To the west of Naples lies the steep coastline of Posillipo, an area of outstanding natural beauty which since Roman times had been a popular residential district and resort. Turner’s drawing depicts villas along the start of the Posillipo shore, looking south-west from a point near the port of Mergellina.1 In the bottom right-hand corner of the sheet is a small separate outline study of the island of Capri, as seen from Posillipo.
The principal focus of the main view is two large shoreline villas. To the right is the seventeenth-century Palazzo della Rocella (present-day Villa Chierchia), whilst the building left of centre is the Palazzo Donn’Anna (also historically known as the Palace of Queen Joanna), a seventeenth-century palace built upon the remains of an earlier villa for the wife of the Spanish viceroy, Anna Carafa. When her husband left her to return to Spain in 1644, the unfinished palace was abandoned and neglected. The evocative, melancholy aura of the site was further heightened by a legend associated with Queen Giovanna II of D’Anjou (Joan or Joanna II), who is said to have entertained her lovers here before throwing them into the sea to their deaths. The grand but decaying building projecting directly into the sea presented an irresistible Neapolitan subject for eighteenth- and nineteenth-century artists and there are many paintings featuring this part of the coast.2 Further sketches of the Palazzo Donn’Anna can also be seen on other pages from this sketchbook (D16092; Turner Bequest CLXXXVII 5), whilst for the Palazzo della Rocella see the Naples, Paestum, Rome sketchbook (Tate D16063; Turner Bequest CLXXXVI 78).
For British visitors the attractions of Posillipo and the Palazzo Donn’Anna were heightened by the nearby presence of the Villa Emma, a small casino which had belonged to the antiquarian and diplomat, Sir William Hamilton (1731–1803), ambassador to the King of Naples (1764–1800) and husband of the celebrated beauty, Emma. The villa is just out of sight in Turner’s drawing but could be found on the beach to the immediate right of the Palazzo Donn’Anna, and appears in a number of topographical views dating from the late eighteenth century.3 Turner himself has copied a view of the casino and shoreline after John ‘Warwick’ Smith (1749–1831) in the Italian Guide Book sketchbook (see Tate D13969; Turner Bequest CLXXXII 20a, third from bottom right).4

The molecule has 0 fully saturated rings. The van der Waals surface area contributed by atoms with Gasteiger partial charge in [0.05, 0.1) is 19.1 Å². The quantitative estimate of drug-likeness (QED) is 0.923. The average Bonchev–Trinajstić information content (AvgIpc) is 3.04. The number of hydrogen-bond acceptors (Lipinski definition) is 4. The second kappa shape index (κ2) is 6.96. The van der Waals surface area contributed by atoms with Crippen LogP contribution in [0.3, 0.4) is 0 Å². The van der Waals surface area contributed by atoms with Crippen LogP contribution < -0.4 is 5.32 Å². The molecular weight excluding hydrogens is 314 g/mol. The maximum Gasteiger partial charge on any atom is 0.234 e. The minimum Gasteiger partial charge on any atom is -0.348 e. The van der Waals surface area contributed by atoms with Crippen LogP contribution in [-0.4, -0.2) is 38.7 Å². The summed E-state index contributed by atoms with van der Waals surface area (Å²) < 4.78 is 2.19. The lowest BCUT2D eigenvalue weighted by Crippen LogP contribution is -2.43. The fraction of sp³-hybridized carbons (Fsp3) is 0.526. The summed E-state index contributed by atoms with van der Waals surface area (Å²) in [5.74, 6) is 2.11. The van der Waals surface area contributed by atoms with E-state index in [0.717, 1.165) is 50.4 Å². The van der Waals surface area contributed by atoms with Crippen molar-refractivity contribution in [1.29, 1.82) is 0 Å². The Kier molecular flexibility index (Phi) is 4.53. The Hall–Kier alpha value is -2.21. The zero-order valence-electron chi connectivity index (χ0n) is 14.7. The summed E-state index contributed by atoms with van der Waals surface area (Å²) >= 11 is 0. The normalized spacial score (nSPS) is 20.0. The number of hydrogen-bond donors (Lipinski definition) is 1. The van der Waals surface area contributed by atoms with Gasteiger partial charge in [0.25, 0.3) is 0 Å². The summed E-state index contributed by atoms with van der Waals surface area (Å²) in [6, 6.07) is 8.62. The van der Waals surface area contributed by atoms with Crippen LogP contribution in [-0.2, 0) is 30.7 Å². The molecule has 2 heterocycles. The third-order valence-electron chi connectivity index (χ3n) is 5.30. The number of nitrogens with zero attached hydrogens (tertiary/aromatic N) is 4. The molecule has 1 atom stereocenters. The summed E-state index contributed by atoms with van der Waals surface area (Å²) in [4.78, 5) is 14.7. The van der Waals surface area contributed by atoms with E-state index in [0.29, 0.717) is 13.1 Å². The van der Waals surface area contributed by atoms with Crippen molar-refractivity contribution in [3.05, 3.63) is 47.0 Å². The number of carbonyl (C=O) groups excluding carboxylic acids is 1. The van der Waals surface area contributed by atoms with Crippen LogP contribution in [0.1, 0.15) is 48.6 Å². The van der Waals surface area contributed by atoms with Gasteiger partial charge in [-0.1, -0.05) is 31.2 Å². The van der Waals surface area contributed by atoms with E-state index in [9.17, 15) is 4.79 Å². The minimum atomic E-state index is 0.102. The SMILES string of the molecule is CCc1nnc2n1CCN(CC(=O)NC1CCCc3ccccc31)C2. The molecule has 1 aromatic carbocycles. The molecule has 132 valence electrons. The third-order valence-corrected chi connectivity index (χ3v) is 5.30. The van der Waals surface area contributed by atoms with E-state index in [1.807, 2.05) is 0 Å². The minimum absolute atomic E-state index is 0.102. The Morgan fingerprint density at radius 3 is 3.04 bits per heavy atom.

Compare a virtually identical watercolour view by Giovanni Battista Lusieri (circa 1755–1821), Napoli. La costa di Posillipo (Fondazione Maurizio e Isabella Alisio, Naples), reproduced in Giuseppe Marcenaro and Piero Boragina, Viaggio in Italia: Un corteo magico dal Cinquecento al Novecento, exhibition catalogue, Palazzo Ducale, Genoa 2001, no.25, p.219.
See for example Pietro Fabris (active 1754–1804), The Procession of Royal Ships at Palazzo Donn’Anna (private collection), Abraham-Louis-Rodolphe Ducros (1747–1810), Posillipo seen from Palazzo Donn’Anna, Naples (Museum of San Martino), and Francis Towne (1739–1816), The Palazzo Donn’Anna (British Museum, London), all reproduced in Giuliano Briganti, Nicola Spinosa and Lindsay Stainton, In the Shadow of Vesuvius: Views of Naples from Baroque to Romanticism 1631–1830, exhibition catalogue, Accademia Italiana delle Arti e delle Arti Applicate, London 1990, pp.79, 89, 91.
For example William Pars (1742–1782), Sir William Hamilton’s Casino at Posillipo and the Ruins of the Palace of Queen Joan circa 1780 (Government Art Collection). See also Ian Jenkins and Kim Sloan, Vases & Volcanoes: Sir William Hamilton and his Collection, British Museum, London 1996, under no.17, pp.130–1, and under no.23, pp.137–8.
See Jenkins and Sloan 1996, fig.71, p.170.
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